Activation of smooth muscle myosin (SMM) requires phosphorylation of the myosin's regulatory light chain (RLC) to relieve autoinhibitory head-head interactions, but the structural basis of this mechanism in unknown. There are no crystal structures of any fragment of SMM, and there are no crystal structures of any RLC that contains the N-terminal 24 amino acids required for phosphorylation. Site-directed spin labeling of this N-terminal segment, referred to as the phosphorylation domain (PD), showed that phosphorylation increases α-helicity, mobility and solvent accessibility of the PD. A model emerged, where the unphosphorylated RLC is compact with a disordered PD, and phosphorylation causes the PD extend away from the RLC while inducing helical ordering. The goal of this research is to test the hypothesis that the PD functions as a structural switch that changes the structure of RLC upon phosphorylation, and to define these structural changes in atomic detail.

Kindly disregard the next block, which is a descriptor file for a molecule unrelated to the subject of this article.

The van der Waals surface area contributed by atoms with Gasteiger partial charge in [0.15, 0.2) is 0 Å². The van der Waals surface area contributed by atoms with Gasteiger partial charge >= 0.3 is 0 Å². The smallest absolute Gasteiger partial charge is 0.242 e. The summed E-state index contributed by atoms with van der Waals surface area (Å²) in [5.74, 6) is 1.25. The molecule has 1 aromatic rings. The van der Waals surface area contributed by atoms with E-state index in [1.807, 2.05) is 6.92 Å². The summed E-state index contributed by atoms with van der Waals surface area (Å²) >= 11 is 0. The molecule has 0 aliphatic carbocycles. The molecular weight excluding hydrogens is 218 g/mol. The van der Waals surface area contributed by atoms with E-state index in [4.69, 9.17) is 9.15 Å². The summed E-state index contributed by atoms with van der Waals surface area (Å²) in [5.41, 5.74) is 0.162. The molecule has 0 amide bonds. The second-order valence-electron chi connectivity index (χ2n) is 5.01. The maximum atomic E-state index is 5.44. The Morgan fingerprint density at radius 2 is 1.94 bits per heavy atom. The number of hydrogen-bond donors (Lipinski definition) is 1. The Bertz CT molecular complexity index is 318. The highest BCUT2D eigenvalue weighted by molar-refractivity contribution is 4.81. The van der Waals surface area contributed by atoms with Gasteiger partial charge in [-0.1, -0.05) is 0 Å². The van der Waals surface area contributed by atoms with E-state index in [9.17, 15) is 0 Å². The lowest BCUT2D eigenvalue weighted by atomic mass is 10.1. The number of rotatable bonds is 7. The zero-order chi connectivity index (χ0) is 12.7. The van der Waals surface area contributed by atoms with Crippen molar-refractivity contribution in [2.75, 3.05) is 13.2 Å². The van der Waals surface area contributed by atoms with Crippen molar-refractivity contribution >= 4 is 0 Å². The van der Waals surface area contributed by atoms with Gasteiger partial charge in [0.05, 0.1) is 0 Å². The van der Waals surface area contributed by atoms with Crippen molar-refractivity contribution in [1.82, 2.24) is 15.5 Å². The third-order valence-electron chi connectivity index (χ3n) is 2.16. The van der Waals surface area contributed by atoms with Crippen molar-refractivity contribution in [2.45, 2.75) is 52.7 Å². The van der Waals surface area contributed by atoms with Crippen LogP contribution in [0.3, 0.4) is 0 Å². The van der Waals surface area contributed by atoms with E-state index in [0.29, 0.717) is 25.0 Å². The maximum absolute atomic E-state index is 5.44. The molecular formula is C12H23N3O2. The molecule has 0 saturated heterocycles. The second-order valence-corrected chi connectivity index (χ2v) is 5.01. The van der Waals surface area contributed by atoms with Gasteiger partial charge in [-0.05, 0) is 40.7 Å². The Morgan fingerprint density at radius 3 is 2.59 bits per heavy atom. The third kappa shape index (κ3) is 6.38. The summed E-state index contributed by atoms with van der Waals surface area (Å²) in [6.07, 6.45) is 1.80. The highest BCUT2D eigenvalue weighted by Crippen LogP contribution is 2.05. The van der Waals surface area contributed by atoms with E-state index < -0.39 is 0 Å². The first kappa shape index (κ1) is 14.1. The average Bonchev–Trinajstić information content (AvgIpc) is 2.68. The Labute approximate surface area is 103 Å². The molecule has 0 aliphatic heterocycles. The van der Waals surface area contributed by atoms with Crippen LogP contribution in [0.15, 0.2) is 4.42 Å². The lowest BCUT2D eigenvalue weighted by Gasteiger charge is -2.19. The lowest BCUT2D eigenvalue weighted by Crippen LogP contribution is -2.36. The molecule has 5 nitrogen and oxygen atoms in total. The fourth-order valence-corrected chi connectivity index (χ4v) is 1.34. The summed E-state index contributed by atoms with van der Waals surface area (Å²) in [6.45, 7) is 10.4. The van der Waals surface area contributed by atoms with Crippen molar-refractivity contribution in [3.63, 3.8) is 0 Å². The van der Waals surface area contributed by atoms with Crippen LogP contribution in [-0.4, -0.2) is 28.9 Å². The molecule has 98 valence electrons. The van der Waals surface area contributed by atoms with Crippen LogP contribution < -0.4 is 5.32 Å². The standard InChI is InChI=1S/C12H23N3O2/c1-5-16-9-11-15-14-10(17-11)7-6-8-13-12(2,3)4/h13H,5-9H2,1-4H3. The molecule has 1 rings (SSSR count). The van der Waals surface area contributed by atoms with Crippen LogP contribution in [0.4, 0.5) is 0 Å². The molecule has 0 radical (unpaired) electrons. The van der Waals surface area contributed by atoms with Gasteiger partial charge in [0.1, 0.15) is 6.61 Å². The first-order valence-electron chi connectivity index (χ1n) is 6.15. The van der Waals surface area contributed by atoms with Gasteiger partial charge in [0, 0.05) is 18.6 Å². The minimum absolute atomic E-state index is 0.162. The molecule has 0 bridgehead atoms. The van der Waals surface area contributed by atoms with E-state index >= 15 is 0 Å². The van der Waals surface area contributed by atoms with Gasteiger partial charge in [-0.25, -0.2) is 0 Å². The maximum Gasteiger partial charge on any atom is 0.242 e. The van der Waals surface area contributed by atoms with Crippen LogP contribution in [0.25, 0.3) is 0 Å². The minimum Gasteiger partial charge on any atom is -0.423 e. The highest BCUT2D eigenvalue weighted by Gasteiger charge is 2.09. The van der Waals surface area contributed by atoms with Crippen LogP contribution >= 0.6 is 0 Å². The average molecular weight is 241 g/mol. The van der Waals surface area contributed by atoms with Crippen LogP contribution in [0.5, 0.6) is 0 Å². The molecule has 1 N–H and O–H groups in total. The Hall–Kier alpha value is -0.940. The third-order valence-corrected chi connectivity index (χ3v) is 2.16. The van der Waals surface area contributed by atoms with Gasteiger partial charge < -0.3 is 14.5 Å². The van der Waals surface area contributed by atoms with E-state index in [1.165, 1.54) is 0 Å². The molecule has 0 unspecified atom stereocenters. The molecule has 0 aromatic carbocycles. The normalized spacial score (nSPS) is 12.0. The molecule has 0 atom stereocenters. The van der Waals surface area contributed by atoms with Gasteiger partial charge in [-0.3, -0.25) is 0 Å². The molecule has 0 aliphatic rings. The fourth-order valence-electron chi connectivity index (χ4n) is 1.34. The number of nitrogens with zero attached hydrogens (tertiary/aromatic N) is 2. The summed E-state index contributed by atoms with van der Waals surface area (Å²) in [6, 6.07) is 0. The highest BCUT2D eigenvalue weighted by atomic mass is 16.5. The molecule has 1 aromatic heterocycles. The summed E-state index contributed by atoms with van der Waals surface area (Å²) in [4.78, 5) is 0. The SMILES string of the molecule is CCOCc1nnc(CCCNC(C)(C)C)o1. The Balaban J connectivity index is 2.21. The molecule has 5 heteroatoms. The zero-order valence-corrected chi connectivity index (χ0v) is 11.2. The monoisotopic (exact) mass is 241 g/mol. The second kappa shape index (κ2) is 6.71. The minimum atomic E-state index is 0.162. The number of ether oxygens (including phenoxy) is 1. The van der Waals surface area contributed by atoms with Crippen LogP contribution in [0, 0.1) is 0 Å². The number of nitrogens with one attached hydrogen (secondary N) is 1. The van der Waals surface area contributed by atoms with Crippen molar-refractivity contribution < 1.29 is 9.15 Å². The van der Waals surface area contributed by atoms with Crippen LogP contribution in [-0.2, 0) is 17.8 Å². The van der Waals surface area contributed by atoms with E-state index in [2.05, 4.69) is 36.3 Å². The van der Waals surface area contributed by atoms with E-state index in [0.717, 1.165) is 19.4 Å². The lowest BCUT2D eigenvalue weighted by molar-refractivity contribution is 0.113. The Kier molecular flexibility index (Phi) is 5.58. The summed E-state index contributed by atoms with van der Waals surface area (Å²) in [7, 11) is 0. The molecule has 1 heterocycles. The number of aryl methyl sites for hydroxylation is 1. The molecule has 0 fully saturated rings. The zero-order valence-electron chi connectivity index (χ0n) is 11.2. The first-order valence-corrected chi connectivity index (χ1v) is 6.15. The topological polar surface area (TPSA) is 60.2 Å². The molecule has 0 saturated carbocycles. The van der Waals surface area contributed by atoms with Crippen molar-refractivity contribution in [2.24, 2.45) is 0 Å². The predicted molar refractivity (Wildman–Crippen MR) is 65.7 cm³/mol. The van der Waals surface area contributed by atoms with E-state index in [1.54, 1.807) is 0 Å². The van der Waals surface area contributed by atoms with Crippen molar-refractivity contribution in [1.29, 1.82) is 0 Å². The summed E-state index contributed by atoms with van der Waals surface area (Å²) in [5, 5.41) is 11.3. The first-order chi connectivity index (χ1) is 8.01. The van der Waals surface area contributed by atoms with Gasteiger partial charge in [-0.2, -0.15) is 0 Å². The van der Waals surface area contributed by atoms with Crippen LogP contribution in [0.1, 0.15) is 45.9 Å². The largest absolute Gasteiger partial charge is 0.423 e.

Complementary fluorescence resonance energy transfer (FRET) experiments and molecular dynamics (MD) simulations were performed to elucidate structural changes in the phosphorylation domain (PD) of smooth muscle regulatory light chain (RLC). MD simulations on the isolated PD reveal disorder-to-order transition, where residues K11-Q15 are disordered in the unphosphorylated PD but completely α-helical in the phosphorylated PD. A salt bridge formed between R16 and the phosphorylated S19 promotes ordering by stabilizing α-helicity and reducing conformational fluctuations. Consequently, this disorder-to-order transition is regulated by delicate balance between enthalpy and entropy. To elucidate the structural changes of the PD in context with the RLC bound to smooth muscle myosin, donor-acceptor pairs of probes were attached to three site-directed di-Cys mutants of RLC, each having one Cys at position 129 in the C-terminal lobe and the other at position 2, 3, or 7 in the N-terminal PD. Labeled RLC was reconstituted onto myosin S1. Time-resolved FRET demonstrated two simultaneously resolved structural states of the RLC, closed and open, which are present in both unphosphorylated and phosphorylated biochemical states. All three FRET pairs show that phosphorylation shifts the equilibrium toward the open state, increasing its mole fraction by 23%. Molecular dynamics simulations agree with FRET data in remarkable detail, supporting the coexistence of two structural states, with phosphorylation shifting the system toward a more open and mobile structure. This agreement between experiment and simulation validates the additional structural details provided by the MD simulations: In the closed state, the PD is bent onto the surface of the C-terminal lobe, stabilized by two specific interdomain salt bridges. In the open state, the PD is more helical and straight, resides farther from the C-terminal lobe, and is stabilized by a specific intradomain salt bridge. The closed and open states are also present in phosphorylated HMM, while unphosphorylated HMM possess the closed state an intermediate distance distribution. Phosphorylation forces the PD to adopt S1-like states without increasing the mean separation of the two myosin heads. The result is a vivid atomic-resolution model of the molecular mechanism by which phosphorylation activates smooth muscle.